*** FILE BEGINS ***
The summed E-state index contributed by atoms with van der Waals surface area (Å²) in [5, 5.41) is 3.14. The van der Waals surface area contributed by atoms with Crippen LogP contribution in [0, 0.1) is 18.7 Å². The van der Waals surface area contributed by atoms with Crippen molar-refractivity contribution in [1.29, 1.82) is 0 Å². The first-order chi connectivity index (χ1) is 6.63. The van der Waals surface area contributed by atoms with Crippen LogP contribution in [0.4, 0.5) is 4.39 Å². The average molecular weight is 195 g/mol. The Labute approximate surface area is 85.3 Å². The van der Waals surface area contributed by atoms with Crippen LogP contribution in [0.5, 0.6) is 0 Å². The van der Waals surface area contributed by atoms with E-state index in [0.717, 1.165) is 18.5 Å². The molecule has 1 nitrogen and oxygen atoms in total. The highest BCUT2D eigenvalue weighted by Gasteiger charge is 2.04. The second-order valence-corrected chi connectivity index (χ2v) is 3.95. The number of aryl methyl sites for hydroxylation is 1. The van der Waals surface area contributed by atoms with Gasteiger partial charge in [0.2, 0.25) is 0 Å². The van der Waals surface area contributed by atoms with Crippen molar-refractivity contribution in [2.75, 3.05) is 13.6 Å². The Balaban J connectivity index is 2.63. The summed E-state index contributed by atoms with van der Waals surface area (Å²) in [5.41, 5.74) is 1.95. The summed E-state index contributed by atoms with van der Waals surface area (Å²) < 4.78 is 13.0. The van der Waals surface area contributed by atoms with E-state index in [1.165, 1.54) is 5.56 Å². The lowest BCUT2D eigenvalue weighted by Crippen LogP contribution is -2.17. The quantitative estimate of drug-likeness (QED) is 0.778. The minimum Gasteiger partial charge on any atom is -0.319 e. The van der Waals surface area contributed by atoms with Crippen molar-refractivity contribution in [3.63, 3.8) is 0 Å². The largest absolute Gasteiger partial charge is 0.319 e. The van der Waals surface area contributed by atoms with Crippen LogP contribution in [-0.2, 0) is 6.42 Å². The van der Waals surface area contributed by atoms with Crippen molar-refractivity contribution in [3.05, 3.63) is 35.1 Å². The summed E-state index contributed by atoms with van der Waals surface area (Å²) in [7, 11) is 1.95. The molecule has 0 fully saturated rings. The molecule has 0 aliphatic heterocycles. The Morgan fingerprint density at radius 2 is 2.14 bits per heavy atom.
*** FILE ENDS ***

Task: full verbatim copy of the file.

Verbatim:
The summed E-state index contributed by atoms with van der Waals surface area (Å²) in [5, 5.41) is 3.14. The van der Waals surface area contributed by atoms with Crippen LogP contribution in [0, 0.1) is 18.7 Å². The van der Waals surface area contributed by atoms with Crippen molar-refractivity contribution in [1.29, 1.82) is 0 Å². The first-order chi connectivity index (χ1) is 6.63. The van der Waals surface area contributed by atoms with Crippen LogP contribution in [0.4, 0.5) is 4.39 Å². The average molecular weight is 195 g/mol. The Labute approximate surface area is 85.3 Å². The van der Waals surface area contributed by atoms with Crippen LogP contribution in [0.5, 0.6) is 0 Å². The van der Waals surface area contributed by atoms with E-state index in [0.717, 1.165) is 18.5 Å². The molecule has 1 nitrogen and oxygen atoms in total. The highest BCUT2D eigenvalue weighted by Gasteiger charge is 2.04. The second-order valence-corrected chi connectivity index (χ2v) is 3.95. The number of aryl methyl sites for hydroxylation is 1. The van der Waals surface area contributed by atoms with Gasteiger partial charge in [0.2, 0.25) is 0 Å². The van der Waals surface area contributed by atoms with Crippen molar-refractivity contribution in [2.75, 3.05) is 13.6 Å². The Balaban J connectivity index is 2.63. The summed E-state index contributed by atoms with van der Waals surface area (Å²) in [5.41, 5.74) is 1.95. The summed E-state index contributed by atoms with van der Waals surface area (Å²) < 4.78 is 13.0. The van der Waals surface area contributed by atoms with E-state index in [1.165, 1.54) is 5.56 Å². The lowest BCUT2D eigenvalue weighted by Crippen LogP contribution is -2.17. The quantitative estimate of drug-likeness (QED) is 0.778. The minimum Gasteiger partial charge on any atom is -0.319 e. The van der Waals surface area contributed by atoms with Crippen molar-refractivity contribution in [3.63, 3.8) is 0 Å². The largest absolute Gasteiger partial charge is 0.319 e. The van der Waals surface area contributed by atoms with Crippen LogP contribution in [-0.2, 0) is 6.42 Å². The van der Waals surface area contributed by atoms with Crippen molar-refractivity contribution in [3.05, 3.63) is 35.1 Å². The summed E-state index contributed by atoms with van der Waals surface area (Å²) in [7, 11) is 1.95. The molecule has 0 fully saturated rings. The molecule has 0 aliphatic heterocycles. The Morgan fingerprint density at radius 2 is 2.14 bits per heavy atom.